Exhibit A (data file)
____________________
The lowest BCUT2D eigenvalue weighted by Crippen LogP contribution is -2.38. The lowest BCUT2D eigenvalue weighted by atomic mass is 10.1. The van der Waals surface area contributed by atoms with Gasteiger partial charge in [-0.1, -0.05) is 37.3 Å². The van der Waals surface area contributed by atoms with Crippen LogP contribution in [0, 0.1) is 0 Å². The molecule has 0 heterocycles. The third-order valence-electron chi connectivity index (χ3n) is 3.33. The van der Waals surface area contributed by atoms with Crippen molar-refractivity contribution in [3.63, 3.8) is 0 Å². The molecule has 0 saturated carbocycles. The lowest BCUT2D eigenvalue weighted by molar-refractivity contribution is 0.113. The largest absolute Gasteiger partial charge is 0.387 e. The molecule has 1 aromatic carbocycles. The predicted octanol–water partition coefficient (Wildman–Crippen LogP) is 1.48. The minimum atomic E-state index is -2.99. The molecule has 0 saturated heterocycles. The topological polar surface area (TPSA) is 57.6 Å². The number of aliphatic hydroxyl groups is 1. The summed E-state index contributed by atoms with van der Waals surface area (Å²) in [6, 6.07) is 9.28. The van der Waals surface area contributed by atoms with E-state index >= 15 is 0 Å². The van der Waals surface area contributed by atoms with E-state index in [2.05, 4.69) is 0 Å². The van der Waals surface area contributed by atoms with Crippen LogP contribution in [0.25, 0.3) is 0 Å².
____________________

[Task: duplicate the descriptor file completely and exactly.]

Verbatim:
The lowest BCUT2D eigenvalue weighted by Crippen LogP contribution is -2.38. The lowest BCUT2D eigenvalue weighted by atomic mass is 10.1. The van der Waals surface area contributed by atoms with Gasteiger partial charge in [-0.1, -0.05) is 37.3 Å². The van der Waals surface area contributed by atoms with Crippen LogP contribution in [0, 0.1) is 0 Å². The molecule has 0 heterocycles. The third-order valence-electron chi connectivity index (χ3n) is 3.33. The van der Waals surface area contributed by atoms with Crippen molar-refractivity contribution in [3.63, 3.8) is 0 Å². The molecule has 0 saturated carbocycles. The lowest BCUT2D eigenvalue weighted by molar-refractivity contribution is 0.113. The largest absolute Gasteiger partial charge is 0.387 e. The molecule has 1 aromatic carbocycles. The predicted octanol–water partition coefficient (Wildman–Crippen LogP) is 1.48. The minimum atomic E-state index is -2.99. The molecule has 0 saturated heterocycles. The topological polar surface area (TPSA) is 57.6 Å². The number of aliphatic hydroxyl groups is 1. The summed E-state index contributed by atoms with van der Waals surface area (Å²) in [6, 6.07) is 9.28. The van der Waals surface area contributed by atoms with E-state index >= 15 is 0 Å². The van der Waals surface area contributed by atoms with E-state index in [2.05, 4.69) is 0 Å². The van der Waals surface area contributed by atoms with Crippen LogP contribution in [0.25, 0.3) is 0 Å².